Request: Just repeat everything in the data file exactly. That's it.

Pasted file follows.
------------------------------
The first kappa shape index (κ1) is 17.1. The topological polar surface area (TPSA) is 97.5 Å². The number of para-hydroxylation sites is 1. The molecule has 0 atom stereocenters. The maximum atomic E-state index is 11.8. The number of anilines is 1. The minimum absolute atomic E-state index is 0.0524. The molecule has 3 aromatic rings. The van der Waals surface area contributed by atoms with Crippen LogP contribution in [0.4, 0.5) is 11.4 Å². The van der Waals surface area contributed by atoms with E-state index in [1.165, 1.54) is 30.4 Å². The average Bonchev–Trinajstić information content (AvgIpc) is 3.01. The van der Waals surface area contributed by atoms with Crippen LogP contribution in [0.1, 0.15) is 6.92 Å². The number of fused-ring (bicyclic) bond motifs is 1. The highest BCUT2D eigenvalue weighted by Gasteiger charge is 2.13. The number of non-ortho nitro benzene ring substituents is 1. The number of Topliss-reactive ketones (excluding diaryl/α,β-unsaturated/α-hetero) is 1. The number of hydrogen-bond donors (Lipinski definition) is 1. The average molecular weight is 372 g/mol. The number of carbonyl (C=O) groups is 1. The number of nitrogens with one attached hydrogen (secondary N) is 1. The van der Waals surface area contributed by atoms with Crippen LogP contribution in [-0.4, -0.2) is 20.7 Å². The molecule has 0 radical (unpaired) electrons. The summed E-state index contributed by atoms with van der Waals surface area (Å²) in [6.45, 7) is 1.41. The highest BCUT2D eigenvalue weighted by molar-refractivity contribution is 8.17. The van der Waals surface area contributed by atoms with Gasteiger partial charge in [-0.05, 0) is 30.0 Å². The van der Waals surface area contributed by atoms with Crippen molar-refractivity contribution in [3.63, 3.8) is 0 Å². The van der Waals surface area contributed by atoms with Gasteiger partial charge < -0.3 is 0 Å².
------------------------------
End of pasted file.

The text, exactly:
The first kappa shape index (κ1) is 17.1. The topological polar surface area (TPSA) is 97.5 Å². The number of para-hydroxylation sites is 1. The molecule has 0 atom stereocenters. The maximum atomic E-state index is 11.8. The number of anilines is 1. The minimum absolute atomic E-state index is 0.0524. The molecule has 3 aromatic rings. The van der Waals surface area contributed by atoms with Crippen LogP contribution in [0.4, 0.5) is 11.4 Å². The van der Waals surface area contributed by atoms with E-state index in [1.165, 1.54) is 30.4 Å². The average Bonchev–Trinajstić information content (AvgIpc) is 3.01. The van der Waals surface area contributed by atoms with Crippen LogP contribution in [0.1, 0.15) is 6.92 Å². The number of fused-ring (bicyclic) bond motifs is 1. The highest BCUT2D eigenvalue weighted by Gasteiger charge is 2.13. The number of non-ortho nitro benzene ring substituents is 1. The number of Topliss-reactive ketones (excluding diaryl/α,β-unsaturated/α-hetero) is 1. The number of hydrogen-bond donors (Lipinski definition) is 1. The average molecular weight is 372 g/mol. The number of carbonyl (C=O) groups is 1. The number of nitrogens with one attached hydrogen (secondary N) is 1. The van der Waals surface area contributed by atoms with Crippen LogP contribution in [-0.4, -0.2) is 20.7 Å². The molecule has 0 radical (unpaired) electrons. The summed E-state index contributed by atoms with van der Waals surface area (Å²) in [6.45, 7) is 1.41. The highest BCUT2D eigenvalue weighted by molar-refractivity contribution is 8.17. The van der Waals surface area contributed by atoms with Gasteiger partial charge in [-0.05, 0) is 30.0 Å². The van der Waals surface area contributed by atoms with Crippen molar-refractivity contribution in [3.63, 3.8) is 0 Å². The van der Waals surface area contributed by atoms with Gasteiger partial charge < -0.3 is 0 Å².